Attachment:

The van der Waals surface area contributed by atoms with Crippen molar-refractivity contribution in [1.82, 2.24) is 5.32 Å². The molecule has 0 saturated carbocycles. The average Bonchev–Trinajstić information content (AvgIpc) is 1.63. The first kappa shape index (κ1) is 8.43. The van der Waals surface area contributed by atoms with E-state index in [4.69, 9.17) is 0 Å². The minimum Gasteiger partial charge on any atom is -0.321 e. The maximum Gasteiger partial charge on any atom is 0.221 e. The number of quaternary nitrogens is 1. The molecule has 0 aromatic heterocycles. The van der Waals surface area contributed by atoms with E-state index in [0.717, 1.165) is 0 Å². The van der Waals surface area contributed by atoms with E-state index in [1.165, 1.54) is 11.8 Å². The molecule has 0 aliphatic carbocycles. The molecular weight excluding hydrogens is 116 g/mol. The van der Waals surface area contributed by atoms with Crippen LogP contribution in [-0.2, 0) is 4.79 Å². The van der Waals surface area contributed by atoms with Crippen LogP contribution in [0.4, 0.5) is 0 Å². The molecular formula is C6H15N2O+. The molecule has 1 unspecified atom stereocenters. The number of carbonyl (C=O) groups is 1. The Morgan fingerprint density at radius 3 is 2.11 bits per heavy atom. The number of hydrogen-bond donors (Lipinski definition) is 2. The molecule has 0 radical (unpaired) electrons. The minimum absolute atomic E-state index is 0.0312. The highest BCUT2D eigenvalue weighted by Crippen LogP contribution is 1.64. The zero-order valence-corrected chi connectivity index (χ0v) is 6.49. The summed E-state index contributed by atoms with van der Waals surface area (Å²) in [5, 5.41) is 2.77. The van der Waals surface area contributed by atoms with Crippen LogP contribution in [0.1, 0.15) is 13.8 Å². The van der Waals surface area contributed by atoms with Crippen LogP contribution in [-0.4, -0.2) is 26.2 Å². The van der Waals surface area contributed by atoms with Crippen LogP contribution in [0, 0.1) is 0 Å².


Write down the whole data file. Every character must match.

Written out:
The van der Waals surface area contributed by atoms with Crippen molar-refractivity contribution in [1.82, 2.24) is 5.32 Å². The molecule has 0 saturated carbocycles. The average Bonchev–Trinajstić information content (AvgIpc) is 1.63. The first kappa shape index (κ1) is 8.43. The van der Waals surface area contributed by atoms with E-state index in [4.69, 9.17) is 0 Å². The minimum Gasteiger partial charge on any atom is -0.321 e. The maximum Gasteiger partial charge on any atom is 0.221 e. The number of quaternary nitrogens is 1. The molecule has 0 aromatic heterocycles. The van der Waals surface area contributed by atoms with E-state index in [0.717, 1.165) is 0 Å². The van der Waals surface area contributed by atoms with E-state index in [1.165, 1.54) is 11.8 Å². The molecule has 0 aliphatic carbocycles. The molecular weight excluding hydrogens is 116 g/mol. The van der Waals surface area contributed by atoms with Crippen LogP contribution in [-0.2, 0) is 4.79 Å². The van der Waals surface area contributed by atoms with Crippen LogP contribution in [0.4, 0.5) is 0 Å². The molecular formula is C6H15N2O+. The molecule has 1 unspecified atom stereocenters. The number of carbonyl (C=O) groups is 1. The Morgan fingerprint density at radius 3 is 2.11 bits per heavy atom. The number of hydrogen-bond donors (Lipinski definition) is 2. The molecule has 0 radical (unpaired) electrons. The minimum absolute atomic E-state index is 0.0312. The highest BCUT2D eigenvalue weighted by Crippen LogP contribution is 1.64. The zero-order valence-corrected chi connectivity index (χ0v) is 6.49. The summed E-state index contributed by atoms with van der Waals surface area (Å²) in [5, 5.41) is 2.77. The van der Waals surface area contributed by atoms with Crippen LogP contribution in [0.1, 0.15) is 13.8 Å². The van der Waals surface area contributed by atoms with Crippen LogP contribution in [-0.4, -0.2) is 26.2 Å². The van der Waals surface area contributed by atoms with Crippen LogP contribution in [0, 0.1) is 0 Å².